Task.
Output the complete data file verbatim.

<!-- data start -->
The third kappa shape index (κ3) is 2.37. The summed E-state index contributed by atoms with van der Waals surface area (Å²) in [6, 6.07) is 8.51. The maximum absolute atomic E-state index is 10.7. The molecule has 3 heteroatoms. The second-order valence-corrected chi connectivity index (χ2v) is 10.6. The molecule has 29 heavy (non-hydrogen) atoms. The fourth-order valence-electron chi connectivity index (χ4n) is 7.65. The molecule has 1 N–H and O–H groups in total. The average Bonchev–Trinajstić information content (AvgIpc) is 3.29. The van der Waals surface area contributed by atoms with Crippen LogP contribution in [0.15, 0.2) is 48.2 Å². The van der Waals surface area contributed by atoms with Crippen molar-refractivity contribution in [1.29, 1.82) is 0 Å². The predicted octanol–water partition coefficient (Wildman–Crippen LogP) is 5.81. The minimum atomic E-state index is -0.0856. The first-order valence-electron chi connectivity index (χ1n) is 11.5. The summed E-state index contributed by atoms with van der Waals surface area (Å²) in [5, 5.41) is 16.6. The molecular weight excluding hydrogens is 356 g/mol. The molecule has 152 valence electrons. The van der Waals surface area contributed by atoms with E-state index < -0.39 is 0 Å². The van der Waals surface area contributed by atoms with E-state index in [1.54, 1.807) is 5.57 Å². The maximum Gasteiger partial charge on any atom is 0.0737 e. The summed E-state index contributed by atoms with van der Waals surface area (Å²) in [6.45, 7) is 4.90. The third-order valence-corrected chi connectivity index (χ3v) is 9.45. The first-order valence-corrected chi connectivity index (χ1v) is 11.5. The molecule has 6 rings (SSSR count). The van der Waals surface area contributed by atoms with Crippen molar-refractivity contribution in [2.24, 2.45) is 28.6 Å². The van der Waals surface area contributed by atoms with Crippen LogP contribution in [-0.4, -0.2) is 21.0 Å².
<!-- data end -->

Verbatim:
The third kappa shape index (κ3) is 2.37. The summed E-state index contributed by atoms with van der Waals surface area (Å²) in [6, 6.07) is 8.51. The maximum absolute atomic E-state index is 10.7. The molecule has 3 heteroatoms. The second-order valence-corrected chi connectivity index (χ2v) is 10.6. The molecule has 29 heavy (non-hydrogen) atoms. The fourth-order valence-electron chi connectivity index (χ4n) is 7.65. The molecule has 1 N–H and O–H groups in total. The average Bonchev–Trinajstić information content (AvgIpc) is 3.29. The van der Waals surface area contributed by atoms with Crippen LogP contribution in [0.15, 0.2) is 48.2 Å². The van der Waals surface area contributed by atoms with Crippen molar-refractivity contribution in [1.29, 1.82) is 0 Å². The predicted octanol–water partition coefficient (Wildman–Crippen LogP) is 5.81. The minimum atomic E-state index is -0.0856. The first-order valence-electron chi connectivity index (χ1n) is 11.5. The summed E-state index contributed by atoms with van der Waals surface area (Å²) in [5, 5.41) is 16.6. The molecular weight excluding hydrogens is 356 g/mol. The molecule has 152 valence electrons. The van der Waals surface area contributed by atoms with E-state index < -0.39 is 0 Å². The van der Waals surface area contributed by atoms with E-state index in [1.54, 1.807) is 5.57 Å². The maximum Gasteiger partial charge on any atom is 0.0737 e. The summed E-state index contributed by atoms with van der Waals surface area (Å²) in [6.45, 7) is 4.90. The third-order valence-corrected chi connectivity index (χ3v) is 9.45. The first-order valence-corrected chi connectivity index (χ1v) is 11.5. The molecule has 6 rings (SSSR count). The van der Waals surface area contributed by atoms with Crippen molar-refractivity contribution in [2.24, 2.45) is 28.6 Å². The van der Waals surface area contributed by atoms with Crippen LogP contribution in [-0.4, -0.2) is 21.0 Å².